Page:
First announced last May, Tiger, according to company officials, is a "must-have release" because of its extensive new features in both the desktop and server versions.
"Were shipping Tiger earlier than promised, which were really excited about," said Brian Croll, Apples director of product marketing, in an interview with Ziff Davis Internet. "You dont see that happen too often these days with major software releases."
Crolls comment was, perhaps, a subtle dig at Microsoft Corp.s upcoming version of Windows, code-named Longhorn; Microsoft has repeatedly pushed back its release date and has trimmed expected features. Apple has repeatedly compared Tiger favorably to Longhorn since Apple CEO Steve Jobs first publicly demonstrated his companys new OS at last summers Apple Worldwide Developer Conference; the company raised banners at the conference reading, "Redmond, Start Your Photocopiers."
Spotlight, a new search feature at the center of Tiger, is perhaps the most far-reaching of the new features of the operating system. It provides instant searching of content by keywords in metadata, completing queries as they are typed.
"[Spotlight] is going to change the way people use their computers," said Croll. "Because its built into the file system, as files change, the changes [to search results] are put in immediately."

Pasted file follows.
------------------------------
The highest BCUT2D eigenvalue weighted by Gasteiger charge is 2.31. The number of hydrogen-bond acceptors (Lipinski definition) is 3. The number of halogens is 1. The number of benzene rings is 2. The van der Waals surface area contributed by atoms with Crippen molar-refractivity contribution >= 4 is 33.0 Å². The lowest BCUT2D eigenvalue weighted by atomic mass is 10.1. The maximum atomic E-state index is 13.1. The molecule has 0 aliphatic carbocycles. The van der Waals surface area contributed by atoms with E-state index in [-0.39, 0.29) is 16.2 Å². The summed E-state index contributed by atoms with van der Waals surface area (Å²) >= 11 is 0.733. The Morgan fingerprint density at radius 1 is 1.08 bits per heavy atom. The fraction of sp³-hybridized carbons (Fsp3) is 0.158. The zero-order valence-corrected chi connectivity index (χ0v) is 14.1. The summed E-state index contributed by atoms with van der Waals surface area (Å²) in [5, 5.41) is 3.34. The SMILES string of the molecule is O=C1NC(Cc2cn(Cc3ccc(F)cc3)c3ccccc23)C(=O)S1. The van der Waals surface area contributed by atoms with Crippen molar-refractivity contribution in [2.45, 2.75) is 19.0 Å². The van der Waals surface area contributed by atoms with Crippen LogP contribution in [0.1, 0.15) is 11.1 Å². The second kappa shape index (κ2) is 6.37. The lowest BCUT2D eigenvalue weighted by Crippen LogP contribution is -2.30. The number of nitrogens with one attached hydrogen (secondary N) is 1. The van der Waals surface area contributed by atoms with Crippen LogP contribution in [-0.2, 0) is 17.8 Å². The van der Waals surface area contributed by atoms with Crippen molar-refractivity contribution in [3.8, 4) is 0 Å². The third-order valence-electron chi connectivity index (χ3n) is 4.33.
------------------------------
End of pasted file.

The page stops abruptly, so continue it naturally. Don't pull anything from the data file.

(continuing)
Also included in Tiger are Automator, a new tool that allows users to visually build automated tasks and workflows that integrate with multiple applications and data sources; a new iChat A/V client that allows for up to four-way videoconferencing; a new set of graphics technology that greatly enhances image handling and manipulation on the Mac; the new QuickTime 7 video format, based on the high-definition H.264 video codec; and a new Safari Web browser with a built-in RSS feed reader.
Mac OS X Tiger Server also includes a number of new features and applications, including conferencing, software updates and Weblog server software, among others. Tiger Server also provides increased Windows network compatibility, including support for Active Directory ACLs (access control lists).
The new Software Update server allows administrators to use and manage Mac OS Xs automatic client software update feature for patches and new-version rollouts, providing an interface for scheduling updates.
The client version of Tiger will be priced at $129 retail. OS X Tiger Server will be priced at $499 for a 10-client version, and $999 for an unlimited-client version.